The first NEA safety culture forum – a collaborative effort between the Nuclear Energy Agency
(NEA), the World Association of Nuclear Operators (WANO) and the Swedish Radiation Safety
Authority (SSM) – was held in Sweden in early 2018. This report outlines the process used to
conduct the forum, reveals findings from the discussions and invites the nuclear community to
further reflect and take action.
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Experience from the Fifth International Nuclear Emergency Exercise (INEX-5)
Notification, Communication and Interfaces Related to Catastrophic Events Involving Ionising Radiation and/or Radioactive Materials
English, published: 09/07/18
NEA#7379
Available online at: http://www.oecd-nea.org/rp/pubs/2018/7379-inex-5.pdf
The NEA has a long tradition of expertise in the area of nuclear emergency policy, planning, preparedness and management. Through its activities in this field, it offers member countries unbiased assistance on nuclear preparedness matters, with a view to facilitating improvements in nuclear emergency preparedness strategies and response at the international level. A central approach to this has been the preparation and conduct of the International Nuclear Emergency Exercise (INEX) series.
The Fifth International Nuclear Emergency Exercise (INEX-5) was developed specifically in response to member countries' desire to test and demonstrate the value of changes put in place following the Fukushima Daiichi nuclear power plant accident. Exercise objectives focused on notification, communication and interfaces related to catastrophic events involving ionising radiation and/or radioactive material. The exercise was held during 2015 and 2016, with 22 countries participating in the exercise.
This report summarises the major evaluation outcomes of the national and regional exercises, policy level outcomes, recommendations and follow-up activities emerging from INEX-5 and the discussions at the INEX-5 International Workshop. A set of key needs were identified in areas such as real-time communication and information sharing among countries and international partners, improving cross-border and international co-ordination of protective measures and considering the mental health impacts on populations when implementing protective measures.
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International Handbook of Evaluated Criticality Safety Benchmark Experiments – DVD
English, published: 12/21/18
NEA#7360
Free on web
The International Criticality Safety Benchmark Evaluation Project (ICSBEP) Handbook contains criticality safety benchmark specifications that have been derived from experiments that were performed at various critical facilities around the world. The benchmark specifications are intended for use by criticality and safety analysts as well as nuclear data evaluators to validate calculational techniques and data. The handbook is produced by the ICSBEP working group, under the aegis of the OECD Nuclear Energy Agency (NEA). While co-ordination and administration of the ICSBEP is undertaken by the NEA, each participating country is responsible for the administration, technical direction, and priorities of the project within their respective countries. Access to some of the information and data included in this handbook may be restricted; full conditions for access are available on the NEA website.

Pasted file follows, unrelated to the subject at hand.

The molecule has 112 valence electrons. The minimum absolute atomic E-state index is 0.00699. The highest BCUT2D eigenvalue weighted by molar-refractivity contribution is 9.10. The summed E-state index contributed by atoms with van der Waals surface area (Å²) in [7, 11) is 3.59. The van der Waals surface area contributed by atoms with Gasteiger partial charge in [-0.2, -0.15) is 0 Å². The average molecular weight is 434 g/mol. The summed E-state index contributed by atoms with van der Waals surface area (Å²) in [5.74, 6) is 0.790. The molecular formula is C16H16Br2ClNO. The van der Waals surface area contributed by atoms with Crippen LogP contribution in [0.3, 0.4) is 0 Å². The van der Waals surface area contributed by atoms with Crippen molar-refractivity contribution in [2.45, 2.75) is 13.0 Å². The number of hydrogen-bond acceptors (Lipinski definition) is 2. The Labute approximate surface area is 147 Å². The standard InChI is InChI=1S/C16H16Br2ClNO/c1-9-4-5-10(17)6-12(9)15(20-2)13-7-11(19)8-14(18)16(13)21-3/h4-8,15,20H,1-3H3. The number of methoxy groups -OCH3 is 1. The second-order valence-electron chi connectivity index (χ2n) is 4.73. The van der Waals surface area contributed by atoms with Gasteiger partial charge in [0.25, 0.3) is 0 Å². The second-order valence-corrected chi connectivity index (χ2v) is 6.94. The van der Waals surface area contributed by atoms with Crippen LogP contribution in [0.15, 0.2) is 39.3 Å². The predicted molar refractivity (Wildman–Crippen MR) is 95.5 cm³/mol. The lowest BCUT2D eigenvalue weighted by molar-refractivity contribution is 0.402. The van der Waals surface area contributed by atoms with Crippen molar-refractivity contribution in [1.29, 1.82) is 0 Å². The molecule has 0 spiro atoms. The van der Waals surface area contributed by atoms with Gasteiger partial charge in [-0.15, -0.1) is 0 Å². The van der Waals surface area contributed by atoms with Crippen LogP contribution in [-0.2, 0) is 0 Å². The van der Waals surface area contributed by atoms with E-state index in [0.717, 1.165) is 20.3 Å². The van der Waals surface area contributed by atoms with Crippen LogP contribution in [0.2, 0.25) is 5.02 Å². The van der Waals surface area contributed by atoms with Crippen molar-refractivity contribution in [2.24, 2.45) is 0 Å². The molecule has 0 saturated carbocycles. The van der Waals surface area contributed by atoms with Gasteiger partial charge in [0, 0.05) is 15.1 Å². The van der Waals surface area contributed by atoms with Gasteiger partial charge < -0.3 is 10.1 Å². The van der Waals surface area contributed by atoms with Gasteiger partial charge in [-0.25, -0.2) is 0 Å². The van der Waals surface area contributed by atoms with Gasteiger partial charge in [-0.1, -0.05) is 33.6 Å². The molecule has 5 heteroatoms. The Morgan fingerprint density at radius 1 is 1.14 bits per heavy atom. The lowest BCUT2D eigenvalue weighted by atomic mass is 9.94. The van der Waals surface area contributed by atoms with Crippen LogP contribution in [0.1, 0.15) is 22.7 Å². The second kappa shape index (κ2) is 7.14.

The 2018 edition contains data evaluated criticality safety benchmark data in nine volumes that span over 70 000 pages. The handbook contains 567 evaluations with benchmark specifications for 4 916 critical, near-critical or subcritical configurations, 45 criticality alarm placement/shielding configurations with multiple dose points for each, and 215 configurations that have been categorised as fundamental physics measurements that are relevant to criticality safety applications.
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International Handbook of Evaluated Reactor Physics Benchmark Experiments – DVD
English, published: 12/21/18
NEA#7361
Free on web
The International Handbook of Evaluated Reactor Physics Experiments contains reactor physics benchmark specifications that have been derived from experiments that were performed at various nuclear facilities around the world. The benchmark specifications are intended for use by reactor designers, safety analysts and nuclear data evaluators to validate calculational techniques and data. The handbook is a product of the International Reactor Physics Evaluation (IRPhE) project, conducted by the OECD Nuclear Energy Agency (NEA). While co-ordination and administration of the IRPhE project is undertaken by the NEA, each participating country is responsible for the administration, technical direction, and priorities of the project within their respective countries. Access to some of the information and data included in this handbook may be restricted; full conditions for access are available on the NEA website.